After a short read through the quickstart guide, players have enough information to start playing the game. The guide tells players how to set up for a game, and provides them with the basic steps of a game turn: first, forge a key if you can; second, choose which of the three houses in your deck you will use this turn; third, play, use or discard cards from the chosen house; fourth, reset everything; and fifth, draw cards. They give basic details on how each step plays out and includes a quick reference chart to help refresh memories during gameplay. After the basic walkthrough section, there is some more detailed information on the four different types of cards (artifact, creature, upgrade, and action) as well as how and when to play them. There is a description of using cards, the basics of combat, and some definitions of key terms. The guide is short, only four pages long – one large sheet folded in half and pretty good. To keep it as succinct as it is, Fantasy Flight kept the instructions as barebones as possible. But, there are a lot of nuances that are not covered in the guide; to get the nitty gritty on a game process, you have to go online to the Fantasy Flight website and download the much larger rules reference. This worked out pretty well during my playthrough, but slowed things down because we had to reference the quick start guide to figure out whether the answer was there, or if we needed to look it up on a phone. There were only a few things that we needed to look up online and the online reference was up-to-date. The quickstart guide’s design made it a little awkward to use: it was clearly printed to be used unfolded, but we kept closing it after each reference to it and the way it’s printed had us flipping it around a lot more than you’d expect for a single folded piece of paper. It certainly did not slow down gameplay. The quickstart guide is short and sweet, but I would have liked a little more content in there.
The game itself plays quickly and easily. People familiar with Magic the Gathering, Pokémon and similar card games will find KeyForge to be in line with those other games in structure and process. Aside from the decks, the game itself isn’t all that unique. On their turn players draw cards, play creatures, and fight or generate Æmber. As an experienced Magic player, the biggest thing I had to get used to is choosing a house to use during a turn. You start every turn by deciding which of your available cards you are committing to for the turn. Chances are you will have at least two of your three houses represented in your hand, on the table, or both, so the question is which one to use that turn. Sometimes you’ll have a clear path – a handful of powerful and synergistic cards from one house that you just have to use. But, more often, you’ll have some cards from one house that are useful and some from another which are equally useful, and you have to decide which one to go with and what’s more important based on how many keys you have forged, how much Æmber you have, and where your opponent stands with the same things. Knowing the cards in your deck is essential to making informed decisions during the game. So, playing this game repeatedly with the same deck is necessary to really understand its nuances. Each set has a limited number of cards from each house in four rarities (common, uncommon, rare, and special) and there are only seven houses currently. The Worlds Collide set introduces two new houses and rotates out two, maintaining a total of seven in the set. In practical application, this means that, while each deck is unique, there is one basic set of cards that comprise all of the unique decks, so you will see the same creatures, artifacts, etc. over and over again as you play with or against other unique decks. At this point you may be wondering if a game with tons of unique decks may have some standout decks that are just flat out better than others. The answer is yes. The chain trackers that I mentioned earlier are used to help balance that out. Chains reduce the effectiveness of the deck by reducing the total cards a player can draw up to each turn. The more chains a deck has, the fewer cards available. During regular gameplay, some effects pile on chains, and they slowly go away. Decks that turn out to be synergistic and stacked with strong cards can be weighed down with chains at the start of gameplay, so as a particular deck starts cleaning up in your local game store, its owner can handicap it to make it fair for others.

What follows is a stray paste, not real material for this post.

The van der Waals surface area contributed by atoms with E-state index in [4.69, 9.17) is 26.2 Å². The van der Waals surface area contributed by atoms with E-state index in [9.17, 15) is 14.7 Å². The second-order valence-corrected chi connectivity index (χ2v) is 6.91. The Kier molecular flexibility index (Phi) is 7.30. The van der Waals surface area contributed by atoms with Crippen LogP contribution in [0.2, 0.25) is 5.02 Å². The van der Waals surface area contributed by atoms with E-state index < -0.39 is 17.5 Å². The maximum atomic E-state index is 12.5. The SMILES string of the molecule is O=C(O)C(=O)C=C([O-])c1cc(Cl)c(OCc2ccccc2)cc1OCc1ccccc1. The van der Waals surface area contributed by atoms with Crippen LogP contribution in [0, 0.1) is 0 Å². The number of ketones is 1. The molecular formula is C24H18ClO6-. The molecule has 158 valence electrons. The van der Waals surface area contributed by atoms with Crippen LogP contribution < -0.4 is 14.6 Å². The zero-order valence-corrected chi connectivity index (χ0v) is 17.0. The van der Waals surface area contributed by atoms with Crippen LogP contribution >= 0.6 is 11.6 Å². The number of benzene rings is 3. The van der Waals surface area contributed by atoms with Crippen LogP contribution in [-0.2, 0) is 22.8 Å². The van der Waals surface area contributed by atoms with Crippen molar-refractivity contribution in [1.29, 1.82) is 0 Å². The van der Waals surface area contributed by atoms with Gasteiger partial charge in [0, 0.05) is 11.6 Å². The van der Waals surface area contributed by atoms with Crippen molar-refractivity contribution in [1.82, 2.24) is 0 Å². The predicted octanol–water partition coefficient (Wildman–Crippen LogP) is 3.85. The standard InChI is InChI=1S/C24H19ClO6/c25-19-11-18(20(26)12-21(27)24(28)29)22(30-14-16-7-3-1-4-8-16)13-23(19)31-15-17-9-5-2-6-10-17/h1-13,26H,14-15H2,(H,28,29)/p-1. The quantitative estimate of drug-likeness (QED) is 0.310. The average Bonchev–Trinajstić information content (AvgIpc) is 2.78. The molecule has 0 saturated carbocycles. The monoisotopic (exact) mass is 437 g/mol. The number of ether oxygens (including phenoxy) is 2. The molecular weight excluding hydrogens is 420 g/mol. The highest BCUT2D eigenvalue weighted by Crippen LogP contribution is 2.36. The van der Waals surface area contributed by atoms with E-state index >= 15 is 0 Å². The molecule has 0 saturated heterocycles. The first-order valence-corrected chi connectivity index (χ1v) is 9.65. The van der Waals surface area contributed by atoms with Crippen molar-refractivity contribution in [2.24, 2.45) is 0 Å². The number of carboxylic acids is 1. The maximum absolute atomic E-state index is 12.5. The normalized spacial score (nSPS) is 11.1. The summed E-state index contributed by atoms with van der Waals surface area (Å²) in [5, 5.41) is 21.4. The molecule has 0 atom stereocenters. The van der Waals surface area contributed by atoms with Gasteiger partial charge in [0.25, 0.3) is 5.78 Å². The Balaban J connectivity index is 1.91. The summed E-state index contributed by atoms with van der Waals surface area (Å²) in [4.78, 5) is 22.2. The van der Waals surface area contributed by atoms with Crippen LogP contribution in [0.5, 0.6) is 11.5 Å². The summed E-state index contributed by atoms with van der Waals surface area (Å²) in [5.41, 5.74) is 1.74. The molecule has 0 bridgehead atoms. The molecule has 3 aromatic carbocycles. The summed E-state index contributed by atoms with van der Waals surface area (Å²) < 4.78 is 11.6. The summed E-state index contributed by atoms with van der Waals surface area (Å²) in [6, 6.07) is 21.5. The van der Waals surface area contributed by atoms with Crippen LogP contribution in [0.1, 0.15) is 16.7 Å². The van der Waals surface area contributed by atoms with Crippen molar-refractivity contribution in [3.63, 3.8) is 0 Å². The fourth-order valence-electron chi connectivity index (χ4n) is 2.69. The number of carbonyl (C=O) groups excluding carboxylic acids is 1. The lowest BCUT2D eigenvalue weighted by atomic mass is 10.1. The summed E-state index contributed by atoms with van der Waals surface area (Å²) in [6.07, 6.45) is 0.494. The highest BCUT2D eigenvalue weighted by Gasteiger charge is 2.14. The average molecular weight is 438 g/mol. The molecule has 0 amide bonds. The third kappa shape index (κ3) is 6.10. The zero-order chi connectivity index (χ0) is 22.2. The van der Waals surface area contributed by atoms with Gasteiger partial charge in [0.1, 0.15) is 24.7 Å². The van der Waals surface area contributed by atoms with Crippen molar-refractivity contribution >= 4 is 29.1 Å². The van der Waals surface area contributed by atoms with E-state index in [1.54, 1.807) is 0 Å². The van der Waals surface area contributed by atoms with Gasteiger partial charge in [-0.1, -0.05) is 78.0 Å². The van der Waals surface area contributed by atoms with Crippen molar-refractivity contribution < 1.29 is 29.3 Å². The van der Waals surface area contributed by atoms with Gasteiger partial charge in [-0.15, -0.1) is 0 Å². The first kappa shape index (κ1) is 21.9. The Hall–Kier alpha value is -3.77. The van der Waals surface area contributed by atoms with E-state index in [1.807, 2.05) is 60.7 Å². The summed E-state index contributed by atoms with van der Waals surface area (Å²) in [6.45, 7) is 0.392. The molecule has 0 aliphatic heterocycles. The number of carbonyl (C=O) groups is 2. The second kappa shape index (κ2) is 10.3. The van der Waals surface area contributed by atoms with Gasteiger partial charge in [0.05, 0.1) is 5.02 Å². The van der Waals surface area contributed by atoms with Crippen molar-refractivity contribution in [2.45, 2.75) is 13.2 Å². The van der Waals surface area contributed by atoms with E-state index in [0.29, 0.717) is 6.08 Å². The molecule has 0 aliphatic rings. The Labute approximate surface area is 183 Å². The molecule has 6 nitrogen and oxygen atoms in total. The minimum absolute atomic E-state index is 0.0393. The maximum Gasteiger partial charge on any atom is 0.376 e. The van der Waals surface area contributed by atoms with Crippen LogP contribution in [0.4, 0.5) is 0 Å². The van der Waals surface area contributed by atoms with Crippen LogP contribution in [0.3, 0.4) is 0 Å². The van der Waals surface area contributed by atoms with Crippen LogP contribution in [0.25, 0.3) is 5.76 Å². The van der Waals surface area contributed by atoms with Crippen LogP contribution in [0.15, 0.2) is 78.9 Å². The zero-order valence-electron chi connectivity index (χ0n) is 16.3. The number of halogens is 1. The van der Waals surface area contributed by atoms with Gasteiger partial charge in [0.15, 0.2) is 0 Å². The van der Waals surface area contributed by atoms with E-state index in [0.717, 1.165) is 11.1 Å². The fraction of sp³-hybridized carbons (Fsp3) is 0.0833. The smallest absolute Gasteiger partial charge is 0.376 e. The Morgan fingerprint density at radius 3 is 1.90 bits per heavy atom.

Steven spends his days working deep in the bowels of a government building and evenings with his wife and daughter. He spent the last quarter century working in and around the US military. His passion is tabletop games. You can catch him playing, talking, reading and writing about RPGs, wargames, board games, party games and card games. Steven is from Texas, but currently lives in Virginia.
KeyForge: Age of Ascension
This is an excellent starter set for a great game. The components are attractive, well made, and useful. The instructions are clear and give enough information to get anybody started playing in short order. KeyForge’s gameplay is innovative, fun, and fast. I can strongly recommend trying it out and taking your first steps with this starter set.